13 Reasons Why – Review

Genre   Teen, Drama
Developed by     Brian Yorkey 
Starring Dylan Minnette, Katherine Langford, Christian Navarro, Alisha Boe, Brandon Flynn, Justin Prentice, Devin Druid, Amy Hargreaves, Miles Heizer, Ross Butler, Derek Luke,  Kate Walsh, Brian d’Arcy James 
No. of Seasons 2
No. of  Episodes 26
Released on
March 31, 2017 – present
49–70 minutes
Flixxpanda Rating
Channel Netflix

13 Reasons Why is by far one of the most disputed shows on the Internet today and not all of it is coming from the internet’s trolls. The amount of controversy and problematic opinions this series has evoked is truly remarkable.

Starring of 13 Reasons Why the magnificent and immensely talented Katherine Langford as ‘Hannah Baker’. 13 Reasons Why revolves around a young girl’s suicide in season one and this storyline is further progressed in season two. 13 Reasons Why was first premiered on Netflix on March 31, 2017 and proved to be exceedingly popular quite instantly. Since then, it has received a ton of positive reviews as well as a ton of backlash. Critics and viewers have praised its subject matter, and the show’s massive popularity with Selena Gomez as executive producer has definitely spread awareness and initiated conversations on delicate issues all around the globe, but, it seems to have lost its ideal reactions simply because of the slight romanticism of suicide and its inability to tread delicately around topics like rape and bullying in schools. Further the events seem to be exaggerated for dramatic effect. The controversial triggering and graphic scenes seem to be more for shock value than to actually enhance plot lines or spark change.

A warning appears before and after every episode, which I sincerely hope people do pay heed to. There are helplines and various other resources provided throughout the seasons for people struggling with any mental health issues, bullying, homophobia and so on which I do appreciate but the content of the show could have definitely been made better with a more erudite set of morals as baselines.

Nonetheless, despite all this backlash surrounding the series, one cannot deny that it has got people talking. It has inspired change. Topics like self-harm and mental disorders are still taboo but 13 Reasons Why has certainly helped initiate conversation portals for everyone. Schools have gotten guidance counselors, mental health awareness clubs have been founded, parents have been enlightened and the list is endless. So, it has definitely done a lot of good.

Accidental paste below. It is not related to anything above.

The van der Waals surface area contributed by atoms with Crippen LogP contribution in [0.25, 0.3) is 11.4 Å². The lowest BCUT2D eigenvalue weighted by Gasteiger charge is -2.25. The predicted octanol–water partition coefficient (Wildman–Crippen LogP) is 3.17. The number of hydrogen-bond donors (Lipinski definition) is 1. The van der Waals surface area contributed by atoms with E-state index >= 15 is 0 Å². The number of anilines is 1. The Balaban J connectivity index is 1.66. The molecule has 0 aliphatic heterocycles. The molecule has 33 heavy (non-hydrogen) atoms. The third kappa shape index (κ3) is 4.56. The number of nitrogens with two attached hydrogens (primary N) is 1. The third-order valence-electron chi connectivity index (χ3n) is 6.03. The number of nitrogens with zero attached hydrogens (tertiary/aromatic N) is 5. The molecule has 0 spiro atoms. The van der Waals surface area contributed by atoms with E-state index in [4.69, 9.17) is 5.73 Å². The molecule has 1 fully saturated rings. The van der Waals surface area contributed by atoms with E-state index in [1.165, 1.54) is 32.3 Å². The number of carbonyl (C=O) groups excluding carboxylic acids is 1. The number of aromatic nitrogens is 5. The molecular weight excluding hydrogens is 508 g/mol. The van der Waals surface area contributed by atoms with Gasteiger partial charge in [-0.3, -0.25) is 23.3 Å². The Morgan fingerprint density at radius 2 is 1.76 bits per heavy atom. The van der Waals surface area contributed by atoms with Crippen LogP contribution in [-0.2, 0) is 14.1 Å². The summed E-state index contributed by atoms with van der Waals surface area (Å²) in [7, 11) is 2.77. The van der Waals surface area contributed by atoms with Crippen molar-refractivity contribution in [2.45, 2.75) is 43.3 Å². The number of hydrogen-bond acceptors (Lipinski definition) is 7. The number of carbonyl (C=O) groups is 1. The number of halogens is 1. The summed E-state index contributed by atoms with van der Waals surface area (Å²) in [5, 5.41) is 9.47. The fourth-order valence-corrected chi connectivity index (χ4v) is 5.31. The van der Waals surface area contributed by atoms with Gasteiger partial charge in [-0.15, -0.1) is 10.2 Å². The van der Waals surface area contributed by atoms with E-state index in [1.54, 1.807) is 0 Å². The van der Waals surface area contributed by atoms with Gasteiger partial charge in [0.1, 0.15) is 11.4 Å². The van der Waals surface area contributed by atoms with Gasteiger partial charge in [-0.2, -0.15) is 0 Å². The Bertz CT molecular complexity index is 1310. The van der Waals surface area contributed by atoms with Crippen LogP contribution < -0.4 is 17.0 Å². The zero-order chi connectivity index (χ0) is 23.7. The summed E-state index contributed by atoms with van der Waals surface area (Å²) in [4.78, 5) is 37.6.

13 Reasons Why starts with Hannah Baker, a student at ‘Liberty High’ who has killed herself, leaving behind tapes to tell her side of the story of what really happened and why she made that choice. The tapes are passed around the school in what appears to be a very elegant well-thought out plan. ‘Clay Jensen’ played by Dylan Minnette, who had a crush on her and seems to be dealing with her loss the worst, hears said tapes and begins to feel like he never really knew Hannah at all. His character is impulsive seems to be on the brink of insanity multiple times throughout the show. In what was initially a gripping story line, season one seems to end with some sort of closure for everyone. But season two begins with another suicide, albeit a failed attempt and it is revealed that Hannah’s parents are suing the school for not taking care of their daughter, and that the characters have much more to share. There are a lot of unnecessary figures involved here like Hannah’s mother’s friend, women who give testimonies and so on who don’t really contribute much in terms of furthering the narrative.

The show in itself is quite circuitous. 13 Reasons Why is a bit drawn out and very anticlimactic. Every time a narrative is outlined, the series seems to veer off in a completely different direction. Whether this was done purposefully or was just a result of sloppy writing, we may never know. The issues that have been dealt with in the show seem to be trivialized at multiple points, it doesn’t really ever go into depth or show consequences or mind sets of the characters that are being subject to some of the most torturous experiences any human has to go through.

However, the actors in the 13 Reasons Why have done a fantastic job at portraying the composite characters. Katherine Langford has even received a Golden Globe Award nomination for Best Actress in a Drama Series.

13 Reasons Why is rated for ages 16 and above on Netflix, but viewers should take caution before delving into this show, its not for the faint hearted that’s for sure.

Video Credit –  YouTube

Leave a Reply